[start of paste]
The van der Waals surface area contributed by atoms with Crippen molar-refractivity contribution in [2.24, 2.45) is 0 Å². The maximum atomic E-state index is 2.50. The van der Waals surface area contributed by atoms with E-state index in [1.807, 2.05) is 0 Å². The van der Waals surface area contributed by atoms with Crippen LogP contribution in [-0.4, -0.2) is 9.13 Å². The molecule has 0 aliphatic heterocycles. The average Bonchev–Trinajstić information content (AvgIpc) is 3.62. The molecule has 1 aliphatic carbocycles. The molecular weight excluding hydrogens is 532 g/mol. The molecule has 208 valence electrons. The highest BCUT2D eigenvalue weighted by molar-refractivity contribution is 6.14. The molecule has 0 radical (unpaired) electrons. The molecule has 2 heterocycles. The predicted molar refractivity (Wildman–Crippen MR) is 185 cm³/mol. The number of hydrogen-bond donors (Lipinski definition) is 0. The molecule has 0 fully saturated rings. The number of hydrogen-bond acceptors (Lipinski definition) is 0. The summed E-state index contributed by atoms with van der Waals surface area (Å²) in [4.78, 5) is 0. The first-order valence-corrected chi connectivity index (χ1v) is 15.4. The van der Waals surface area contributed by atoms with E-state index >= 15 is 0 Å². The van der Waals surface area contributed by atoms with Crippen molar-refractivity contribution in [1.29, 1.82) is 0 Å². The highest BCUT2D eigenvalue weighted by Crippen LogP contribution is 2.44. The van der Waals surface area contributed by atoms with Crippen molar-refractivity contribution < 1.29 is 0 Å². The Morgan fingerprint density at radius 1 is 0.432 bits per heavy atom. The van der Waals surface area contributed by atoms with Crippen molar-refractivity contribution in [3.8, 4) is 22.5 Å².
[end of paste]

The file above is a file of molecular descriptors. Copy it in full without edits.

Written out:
The van der Waals surface area contributed by atoms with Crippen molar-refractivity contribution in [2.24, 2.45) is 0 Å². The maximum atomic E-state index is 2.50. The van der Waals surface area contributed by atoms with E-state index in [1.807, 2.05) is 0 Å². The van der Waals surface area contributed by atoms with Crippen LogP contribution in [-0.4, -0.2) is 9.13 Å². The molecule has 0 aliphatic heterocycles. The average Bonchev–Trinajstić information content (AvgIpc) is 3.62. The molecule has 1 aliphatic carbocycles. The molecular weight excluding hydrogens is 532 g/mol. The molecule has 208 valence electrons. The highest BCUT2D eigenvalue weighted by molar-refractivity contribution is 6.14. The molecule has 0 radical (unpaired) electrons. The molecule has 2 heterocycles. The predicted molar refractivity (Wildman–Crippen MR) is 185 cm³/mol. The number of hydrogen-bond donors (Lipinski definition) is 0. The molecule has 0 fully saturated rings. The number of hydrogen-bond acceptors (Lipinski definition) is 0. The summed E-state index contributed by atoms with van der Waals surface area (Å²) in [4.78, 5) is 0. The first-order valence-corrected chi connectivity index (χ1v) is 15.4. The van der Waals surface area contributed by atoms with E-state index >= 15 is 0 Å². The van der Waals surface area contributed by atoms with Crippen molar-refractivity contribution in [1.29, 1.82) is 0 Å². The highest BCUT2D eigenvalue weighted by Crippen LogP contribution is 2.44. The van der Waals surface area contributed by atoms with Crippen molar-refractivity contribution < 1.29 is 0 Å². The Morgan fingerprint density at radius 1 is 0.432 bits per heavy atom. The van der Waals surface area contributed by atoms with Crippen molar-refractivity contribution in [3.8, 4) is 22.5 Å².